Monetizing the Hemp Plant: Part Two

Here are a few more of the thousands of hemp-sourced products and ingredients set to fuel North American GDP as we prepare to enter a new decade:

CLOTHING and TEXTILES – Textiles made of hemp fiber are durable and resistant to stretching, holding their shape well throughout the years. Hemp clothing offers a breathable material perfect for multiple seasons (insulating during cold winter months, breathable through muggy summer times). The plant’s natural tan and taupe tones pair well with most colors, or the fabric can be dyed for a bolder look.

Tote Bags and Backpacks – Hemp fiber is quite strong (8x the tensile strength of cotton!) and perhaps the most durable of natural textile fibers. Resisting stretching and sagging, hemp textiles make for superb catch-all carriers that are often banged or beat-up.

RUGS and FLOOR COVERINGS – Non- toxic, durable and long-lasting, hemp fiber floor coverings are great for high traffic or sun-beaten areas. With just a few months to mature, hemp offers a more sustainable alternative to chemical and water-intensive fiber crops such as cotton.

FIBERBOARD – Hemp stalks contain two main types of fiber: bast, or long fibers found in the bark (skin), and hurd, or short fibers located in the core of the stem. These fibers can be used to create a mold and pest resistant hemp fiberboard that is lighter, ~2x as strong, and ~3x as elastic as wood chip particle boards.

FUEL – Organic plant matter (biomass) can be converted into a wide variety of fuels, primarily through pyrolysis, or the application of high heat with little or no air.  With a short maturation life (~4 months), effective carbon sequestration, and four times as much biomass/cellulose potential than its closest competitors (cornstalks, sugarcane, trees), hemp proves to be one of the most efficient and abundant sources of organic matter for conversion to fuel.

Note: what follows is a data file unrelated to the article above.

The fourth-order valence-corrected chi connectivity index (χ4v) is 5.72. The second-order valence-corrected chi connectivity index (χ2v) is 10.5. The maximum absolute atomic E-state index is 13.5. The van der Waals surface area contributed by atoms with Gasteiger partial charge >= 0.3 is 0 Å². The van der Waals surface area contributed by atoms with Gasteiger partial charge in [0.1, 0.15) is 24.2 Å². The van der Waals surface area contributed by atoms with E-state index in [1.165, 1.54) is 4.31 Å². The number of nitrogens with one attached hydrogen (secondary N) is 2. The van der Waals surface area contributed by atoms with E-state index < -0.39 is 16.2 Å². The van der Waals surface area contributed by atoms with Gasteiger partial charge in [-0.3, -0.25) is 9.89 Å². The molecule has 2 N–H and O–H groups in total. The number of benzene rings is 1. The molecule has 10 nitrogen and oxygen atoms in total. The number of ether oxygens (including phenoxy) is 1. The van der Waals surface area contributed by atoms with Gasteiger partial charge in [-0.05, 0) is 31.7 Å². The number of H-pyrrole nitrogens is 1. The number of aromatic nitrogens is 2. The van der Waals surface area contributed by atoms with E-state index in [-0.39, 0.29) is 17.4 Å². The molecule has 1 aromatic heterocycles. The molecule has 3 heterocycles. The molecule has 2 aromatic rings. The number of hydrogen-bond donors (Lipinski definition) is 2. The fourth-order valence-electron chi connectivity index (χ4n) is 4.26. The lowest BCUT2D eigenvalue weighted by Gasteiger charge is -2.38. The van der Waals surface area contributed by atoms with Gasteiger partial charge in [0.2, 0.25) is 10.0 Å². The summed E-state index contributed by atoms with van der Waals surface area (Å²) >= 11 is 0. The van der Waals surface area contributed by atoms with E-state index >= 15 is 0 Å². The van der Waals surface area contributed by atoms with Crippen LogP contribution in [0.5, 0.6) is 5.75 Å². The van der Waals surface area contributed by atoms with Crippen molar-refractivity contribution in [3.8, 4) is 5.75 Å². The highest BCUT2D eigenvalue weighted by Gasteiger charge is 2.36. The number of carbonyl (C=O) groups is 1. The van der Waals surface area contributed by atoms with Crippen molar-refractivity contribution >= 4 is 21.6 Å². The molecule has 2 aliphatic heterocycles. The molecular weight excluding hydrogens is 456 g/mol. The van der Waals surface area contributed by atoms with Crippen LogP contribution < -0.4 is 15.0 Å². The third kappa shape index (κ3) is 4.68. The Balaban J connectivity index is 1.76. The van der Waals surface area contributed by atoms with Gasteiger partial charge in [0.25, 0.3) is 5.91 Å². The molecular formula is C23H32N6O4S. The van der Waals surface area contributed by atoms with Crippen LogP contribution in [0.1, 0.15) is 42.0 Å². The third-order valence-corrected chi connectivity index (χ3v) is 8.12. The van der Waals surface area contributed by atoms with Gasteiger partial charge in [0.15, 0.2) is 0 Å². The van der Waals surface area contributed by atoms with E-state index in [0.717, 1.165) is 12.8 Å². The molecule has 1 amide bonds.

PLASTICS – Hemp plastics are non-toxic, biodegradable, and more sustainable than current petroleum-based methods. Hemp bio-plastic makes use of cellulose found in the stalk [bast] fibers and can even be mixed with traditional formulas for stronger composite plastic products. Standard compression and injection molding methods as well as new R&D advancements are making safer, alternative plastics feasible with a smaller ecological impact.

VEHICLES – Used for centuries to make durable canvas sails, ropes and rigging for sailing vessels, Henry Ford, (of automotive Ford fame), incorporated hemp with other plant materials to create a durable hemp plastic for the body and fenders of his early Model-T’s.  More recently, new methods of combining hemp cellulose fiber with water allows for the production of auto bodies and interior panels in virtually any shape or style, as well as scooters, skateboards, and bicycles.

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